Jorge, S., Félix, L., Costas, B. et al. 2023. Housing conditions affect adult zebrafish (Danio rerio) behavior but not their physiological status. Animals 13(6), 1120.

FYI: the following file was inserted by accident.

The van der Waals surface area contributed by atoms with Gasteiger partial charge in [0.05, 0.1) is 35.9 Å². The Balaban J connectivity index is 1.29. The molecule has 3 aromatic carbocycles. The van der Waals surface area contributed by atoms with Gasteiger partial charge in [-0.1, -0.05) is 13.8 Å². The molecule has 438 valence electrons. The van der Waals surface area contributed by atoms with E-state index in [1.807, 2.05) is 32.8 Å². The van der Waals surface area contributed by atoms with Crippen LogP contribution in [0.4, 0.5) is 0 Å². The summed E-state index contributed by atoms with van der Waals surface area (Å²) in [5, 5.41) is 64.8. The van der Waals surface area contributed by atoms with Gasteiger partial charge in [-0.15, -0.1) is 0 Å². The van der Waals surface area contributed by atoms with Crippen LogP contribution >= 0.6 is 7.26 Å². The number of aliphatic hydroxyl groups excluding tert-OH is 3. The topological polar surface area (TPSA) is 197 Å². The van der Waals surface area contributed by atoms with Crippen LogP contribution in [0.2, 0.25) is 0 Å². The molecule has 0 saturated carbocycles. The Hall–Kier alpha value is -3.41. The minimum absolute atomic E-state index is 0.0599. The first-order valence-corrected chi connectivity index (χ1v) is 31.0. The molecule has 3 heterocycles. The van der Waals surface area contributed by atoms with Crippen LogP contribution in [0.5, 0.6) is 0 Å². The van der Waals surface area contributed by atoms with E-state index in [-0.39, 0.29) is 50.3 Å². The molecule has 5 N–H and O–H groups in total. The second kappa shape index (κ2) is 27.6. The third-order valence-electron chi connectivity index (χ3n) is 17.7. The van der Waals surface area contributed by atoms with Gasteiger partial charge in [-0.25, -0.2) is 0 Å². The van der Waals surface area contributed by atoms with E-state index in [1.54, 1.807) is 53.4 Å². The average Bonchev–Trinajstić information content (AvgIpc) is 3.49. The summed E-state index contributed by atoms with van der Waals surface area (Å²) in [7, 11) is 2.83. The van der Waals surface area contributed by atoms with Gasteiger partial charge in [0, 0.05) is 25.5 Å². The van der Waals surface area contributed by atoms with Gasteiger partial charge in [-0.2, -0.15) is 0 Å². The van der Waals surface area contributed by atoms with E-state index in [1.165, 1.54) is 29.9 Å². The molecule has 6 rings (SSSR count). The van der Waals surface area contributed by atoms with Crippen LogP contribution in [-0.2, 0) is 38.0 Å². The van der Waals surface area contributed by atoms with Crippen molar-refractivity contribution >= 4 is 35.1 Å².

Zebrafish is a valuable model for neuroscience research, but the housing conditions to which it is exposed daily may be impairing its welfare status. The use of environmental enrichment and the refinement of methodology for cortisol measurement could reduce stress, improving its welfare and its suitability as an animal model used in stress research. Thus, this study aimed to evaluate (I) the influence of different housing conditions on zebrafish physiology and behavior, and (II) skin mucus potential for cortisol measurement in adult zebrafish. For this, AB zebrafish were raised under barren or enriched (PVC pipes and gravel image) environmental conditions. After 6 months, their behavior was assessed by different behavioral paradigms (shoaling, white-black box test, and novel tank). The physiological response was also evaluated through cortisol levels (whole-body homogenates and skin mucus) and brain oxidative stress markers. The results revealed that enriched-housed fish had an increased nearest neighbors’ distance and reduced activity. However, no effect on body length or stress biomarkers was observed; whole-body and skin mucus cortisol levels had the same profile between groups. In conclusion, this study highlights the skin mucus potential as a matrix for cortisol quantification, and how housing conditions could influence the data in future studies.

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